Australia will fear the turning wicket more than their rivals when they make their Champions Trophy start on Wednesday (today), a tournament they have never won.
Australia’s opening match against the West Indies is at the Brabourne stadium where the dusty, slow wicket has been ridiculed by most teams who have played on it in recent days.
Brian Lara’s West Indies could only muster 80 runs against Sri Lanka here on Saturday and on Monday South African captain Graeme Smith slammed the pitch after his team went down to New Zealand by 87 runs.
“The pitch broke up, the ball turned a hell of a lot. I don’t think the pitches are going to provide 100 overs of good cricket,” said Smith, whose side is ranked second behind Australia in the one-day game.
Ricky Ponting’s Australians are determined to take home the Champions Trophy, the only major silverware missing from their cupboard despite being the undisputed one-day kings, with back-to-back World Cup wins in 1999 and 2003.
The prolonged monsoon season that ended this month has prevented India from preparing traditional flat pitches that favour batsmen. Instead, the ball has ruled the bat.
Only Sri Lanka has passed 300 in the eight matches played, against lowly Bangladesh, a far cry from totals of more than 400 that have been achieved four times this year alone.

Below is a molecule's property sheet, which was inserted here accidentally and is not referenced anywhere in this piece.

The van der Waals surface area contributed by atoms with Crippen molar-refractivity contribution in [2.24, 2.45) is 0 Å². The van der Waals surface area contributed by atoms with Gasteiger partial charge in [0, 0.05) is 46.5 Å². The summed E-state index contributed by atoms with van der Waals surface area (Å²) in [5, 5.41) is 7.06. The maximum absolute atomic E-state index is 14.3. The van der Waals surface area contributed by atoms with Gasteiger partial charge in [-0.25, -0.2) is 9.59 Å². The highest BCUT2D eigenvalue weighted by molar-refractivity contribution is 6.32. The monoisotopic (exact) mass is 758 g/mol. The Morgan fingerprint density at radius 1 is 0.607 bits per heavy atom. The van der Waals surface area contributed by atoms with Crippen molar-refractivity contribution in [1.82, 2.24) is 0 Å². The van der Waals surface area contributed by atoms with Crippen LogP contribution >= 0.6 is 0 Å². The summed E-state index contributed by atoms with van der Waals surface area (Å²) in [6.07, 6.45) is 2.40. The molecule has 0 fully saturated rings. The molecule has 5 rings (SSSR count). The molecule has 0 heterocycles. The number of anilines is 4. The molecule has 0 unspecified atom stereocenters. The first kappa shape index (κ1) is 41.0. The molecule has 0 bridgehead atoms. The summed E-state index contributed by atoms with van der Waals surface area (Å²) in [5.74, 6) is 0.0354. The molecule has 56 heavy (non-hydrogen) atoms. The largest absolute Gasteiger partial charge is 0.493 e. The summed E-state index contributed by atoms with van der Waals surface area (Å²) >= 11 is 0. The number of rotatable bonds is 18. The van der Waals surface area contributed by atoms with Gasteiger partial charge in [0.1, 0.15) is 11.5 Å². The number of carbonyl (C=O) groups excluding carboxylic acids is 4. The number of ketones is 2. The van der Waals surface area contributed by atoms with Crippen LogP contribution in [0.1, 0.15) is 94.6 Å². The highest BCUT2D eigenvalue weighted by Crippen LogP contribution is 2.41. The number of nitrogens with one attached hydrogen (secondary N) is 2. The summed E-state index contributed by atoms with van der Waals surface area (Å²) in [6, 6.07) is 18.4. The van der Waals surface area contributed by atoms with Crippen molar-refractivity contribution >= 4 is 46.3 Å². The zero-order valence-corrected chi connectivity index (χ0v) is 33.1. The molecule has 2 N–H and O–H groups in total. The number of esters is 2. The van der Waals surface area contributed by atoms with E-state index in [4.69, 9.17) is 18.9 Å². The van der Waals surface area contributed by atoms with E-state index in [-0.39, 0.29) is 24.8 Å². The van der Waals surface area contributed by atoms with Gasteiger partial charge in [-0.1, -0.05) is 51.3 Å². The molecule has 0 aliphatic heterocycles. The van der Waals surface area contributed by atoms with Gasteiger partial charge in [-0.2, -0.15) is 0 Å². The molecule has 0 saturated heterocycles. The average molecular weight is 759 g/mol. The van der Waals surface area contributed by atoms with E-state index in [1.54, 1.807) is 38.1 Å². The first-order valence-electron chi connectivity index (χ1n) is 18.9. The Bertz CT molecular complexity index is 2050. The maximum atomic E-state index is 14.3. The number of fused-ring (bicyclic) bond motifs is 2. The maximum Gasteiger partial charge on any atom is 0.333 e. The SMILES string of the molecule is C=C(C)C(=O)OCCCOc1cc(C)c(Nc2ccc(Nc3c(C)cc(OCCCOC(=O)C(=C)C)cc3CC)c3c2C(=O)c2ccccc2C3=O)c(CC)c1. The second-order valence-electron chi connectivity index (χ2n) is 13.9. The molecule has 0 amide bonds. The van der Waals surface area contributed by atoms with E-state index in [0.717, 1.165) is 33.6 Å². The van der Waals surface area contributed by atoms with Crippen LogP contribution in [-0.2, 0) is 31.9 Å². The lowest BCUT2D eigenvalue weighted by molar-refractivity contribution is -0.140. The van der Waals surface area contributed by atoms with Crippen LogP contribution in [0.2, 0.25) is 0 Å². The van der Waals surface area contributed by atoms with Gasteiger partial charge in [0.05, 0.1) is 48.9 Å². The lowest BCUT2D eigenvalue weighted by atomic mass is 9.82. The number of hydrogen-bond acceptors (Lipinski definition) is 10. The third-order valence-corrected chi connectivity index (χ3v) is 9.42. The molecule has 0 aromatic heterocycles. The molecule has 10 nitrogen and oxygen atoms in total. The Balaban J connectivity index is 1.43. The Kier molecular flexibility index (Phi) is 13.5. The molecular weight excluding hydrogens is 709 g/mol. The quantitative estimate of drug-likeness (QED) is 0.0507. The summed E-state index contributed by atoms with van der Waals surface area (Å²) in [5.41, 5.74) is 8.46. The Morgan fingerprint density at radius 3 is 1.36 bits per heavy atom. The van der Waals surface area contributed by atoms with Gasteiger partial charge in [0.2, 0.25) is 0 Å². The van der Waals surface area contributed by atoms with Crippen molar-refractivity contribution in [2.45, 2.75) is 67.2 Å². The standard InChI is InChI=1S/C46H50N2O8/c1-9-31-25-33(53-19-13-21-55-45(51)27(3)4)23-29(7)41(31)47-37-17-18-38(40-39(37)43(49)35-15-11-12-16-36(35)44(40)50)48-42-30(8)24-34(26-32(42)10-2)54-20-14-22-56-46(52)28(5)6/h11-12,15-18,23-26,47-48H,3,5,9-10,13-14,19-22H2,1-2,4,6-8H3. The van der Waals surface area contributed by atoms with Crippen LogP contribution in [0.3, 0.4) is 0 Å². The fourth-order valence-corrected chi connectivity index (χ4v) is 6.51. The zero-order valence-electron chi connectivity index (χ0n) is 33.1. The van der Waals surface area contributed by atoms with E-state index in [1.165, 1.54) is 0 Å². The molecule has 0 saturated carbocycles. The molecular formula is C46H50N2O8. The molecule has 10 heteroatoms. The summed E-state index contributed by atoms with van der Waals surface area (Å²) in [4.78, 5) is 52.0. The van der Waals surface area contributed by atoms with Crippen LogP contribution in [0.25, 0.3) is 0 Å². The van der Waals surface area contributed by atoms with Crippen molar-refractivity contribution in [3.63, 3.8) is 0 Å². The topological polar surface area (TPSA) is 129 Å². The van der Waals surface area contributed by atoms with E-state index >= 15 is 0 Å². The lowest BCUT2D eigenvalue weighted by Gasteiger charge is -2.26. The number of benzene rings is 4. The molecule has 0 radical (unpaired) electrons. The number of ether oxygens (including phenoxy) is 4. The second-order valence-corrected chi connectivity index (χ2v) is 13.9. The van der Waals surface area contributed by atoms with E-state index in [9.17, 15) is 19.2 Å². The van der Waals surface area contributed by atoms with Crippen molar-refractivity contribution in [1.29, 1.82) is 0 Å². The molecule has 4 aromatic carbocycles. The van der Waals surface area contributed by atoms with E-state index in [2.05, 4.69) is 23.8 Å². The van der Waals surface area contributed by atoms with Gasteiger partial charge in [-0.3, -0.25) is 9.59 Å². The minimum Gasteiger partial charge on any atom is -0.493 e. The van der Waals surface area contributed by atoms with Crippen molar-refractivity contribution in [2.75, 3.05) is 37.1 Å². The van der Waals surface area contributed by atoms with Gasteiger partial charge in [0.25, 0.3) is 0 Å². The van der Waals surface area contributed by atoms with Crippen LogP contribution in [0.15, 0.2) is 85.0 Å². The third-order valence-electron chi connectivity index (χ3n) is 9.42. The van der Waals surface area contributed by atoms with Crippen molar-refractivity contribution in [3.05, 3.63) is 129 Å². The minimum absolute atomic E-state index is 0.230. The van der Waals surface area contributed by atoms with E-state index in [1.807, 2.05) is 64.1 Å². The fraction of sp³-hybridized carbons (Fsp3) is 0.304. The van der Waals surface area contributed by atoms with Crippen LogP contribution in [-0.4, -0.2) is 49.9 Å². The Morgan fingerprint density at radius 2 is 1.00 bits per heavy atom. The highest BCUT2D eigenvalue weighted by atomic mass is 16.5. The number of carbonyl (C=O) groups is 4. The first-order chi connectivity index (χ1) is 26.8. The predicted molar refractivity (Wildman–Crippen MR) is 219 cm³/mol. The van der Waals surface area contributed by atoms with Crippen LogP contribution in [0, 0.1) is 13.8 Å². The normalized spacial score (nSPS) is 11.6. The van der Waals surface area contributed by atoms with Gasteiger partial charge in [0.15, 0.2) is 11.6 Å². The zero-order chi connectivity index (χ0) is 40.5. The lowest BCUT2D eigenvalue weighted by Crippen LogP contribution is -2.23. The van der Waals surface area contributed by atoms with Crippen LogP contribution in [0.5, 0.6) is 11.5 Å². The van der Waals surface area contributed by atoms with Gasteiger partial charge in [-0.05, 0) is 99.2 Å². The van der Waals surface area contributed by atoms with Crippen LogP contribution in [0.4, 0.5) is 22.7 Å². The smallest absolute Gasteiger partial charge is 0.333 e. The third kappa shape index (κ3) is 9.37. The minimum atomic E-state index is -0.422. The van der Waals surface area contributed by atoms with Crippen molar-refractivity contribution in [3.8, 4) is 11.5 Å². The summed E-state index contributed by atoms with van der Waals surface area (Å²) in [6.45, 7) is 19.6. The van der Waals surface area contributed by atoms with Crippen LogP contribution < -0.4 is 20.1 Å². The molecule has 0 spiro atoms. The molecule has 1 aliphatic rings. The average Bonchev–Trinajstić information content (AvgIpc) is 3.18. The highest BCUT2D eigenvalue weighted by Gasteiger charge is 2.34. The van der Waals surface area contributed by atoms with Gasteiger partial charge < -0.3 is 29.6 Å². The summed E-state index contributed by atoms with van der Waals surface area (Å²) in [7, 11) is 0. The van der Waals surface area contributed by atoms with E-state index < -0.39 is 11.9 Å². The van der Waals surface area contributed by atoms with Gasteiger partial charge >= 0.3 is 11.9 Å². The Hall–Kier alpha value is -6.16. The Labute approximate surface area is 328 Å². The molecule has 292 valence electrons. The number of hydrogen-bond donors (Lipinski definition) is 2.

Veteran Australian batsman Damien Martyn conceded the world champions’ biggest worry would be how the pitch played on Wednesday (today).
“I was shocked because the practice wickets at the Brabourne stadium have been pretty good,” said Martyn, “We know it’s going to turn, but the quicks were surprised by the lack of bounce and variation. Usually, the one-day wickets here are nice and flat and hard in the first 15 overs. Now we know that we’re going to have to adjust to it, but it looks difficult,” he added. The Australians had good stints with both bat and ball in the two practice matches they played in Mumbai since their arrival a week ago.
All-rounder Shane Watson is almost certain to be rewarded for his good form by being promoted to open the innings with wicket-keeper Adam Gilchrist. Left-handed Simon Katich, another contender for the opener’s berth, left-arm seamer Mitchell Johnson and off spinner Dan Cullen are expected to be left out of the playing 11.
Australia’s next group A match is against old foes England in Jaipur on Saturday, the day India celebrates its biggest festival, Diwali. Ponting’s men play hosts India on October 29 in Mohali.
The West Indies are confident they will recover from the nine-wicket humiliation by Sri Lanka in the final qualifying match to give the Australians a good fight.
“We have put that loss behind us and know what to expect on Wednesday (today),” said Lara. “It’s good we have played three matches and the Australians will be a bit edgy going into their first game. We have to take advantage of that. It’s going to be a fresh start since all teams begin from zero points,” he added.
Source:The NewsMore on:Australia, Champions Trophy, West Indies
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Post InfoThis entry was posted on Wednesday, October 18th, 2006 and is filed under General.
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